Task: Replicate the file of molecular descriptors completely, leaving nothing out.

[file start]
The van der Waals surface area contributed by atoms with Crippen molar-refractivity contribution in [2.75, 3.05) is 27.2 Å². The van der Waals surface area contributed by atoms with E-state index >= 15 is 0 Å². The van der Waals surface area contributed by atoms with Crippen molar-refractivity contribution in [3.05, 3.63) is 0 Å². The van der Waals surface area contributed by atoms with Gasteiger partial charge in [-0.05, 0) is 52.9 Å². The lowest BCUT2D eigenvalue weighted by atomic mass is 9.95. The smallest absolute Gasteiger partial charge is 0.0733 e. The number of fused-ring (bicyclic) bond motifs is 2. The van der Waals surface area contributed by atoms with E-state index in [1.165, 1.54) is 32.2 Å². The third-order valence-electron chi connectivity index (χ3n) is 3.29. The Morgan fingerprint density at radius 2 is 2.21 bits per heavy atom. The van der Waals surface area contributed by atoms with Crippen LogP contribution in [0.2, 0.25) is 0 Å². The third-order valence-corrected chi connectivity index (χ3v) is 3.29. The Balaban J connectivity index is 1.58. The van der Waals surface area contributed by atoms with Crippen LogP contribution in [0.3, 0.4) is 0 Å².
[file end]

The van der Waals surface area contributed by atoms with Crippen molar-refractivity contribution in [2.75, 3.05) is 27.2 Å². The van der Waals surface area contributed by atoms with E-state index >= 15 is 0 Å². The van der Waals surface area contributed by atoms with Crippen molar-refractivity contribution in [3.05, 3.63) is 0 Å². The van der Waals surface area contributed by atoms with Gasteiger partial charge in [-0.05, 0) is 52.9 Å². The lowest BCUT2D eigenvalue weighted by atomic mass is 9.95. The smallest absolute Gasteiger partial charge is 0.0733 e. The number of fused-ring (bicyclic) bond motifs is 2. The van der Waals surface area contributed by atoms with E-state index in [1.165, 1.54) is 32.2 Å². The third-order valence-electron chi connectivity index (χ3n) is 3.29. The Morgan fingerprint density at radius 2 is 2.21 bits per heavy atom. The van der Waals surface area contributed by atoms with Crippen LogP contribution in [0.2, 0.25) is 0 Å². The third-order valence-corrected chi connectivity index (χ3v) is 3.29. The Balaban J connectivity index is 1.58. The van der Waals surface area contributed by atoms with Crippen LogP contribution in [0.3, 0.4) is 0 Å².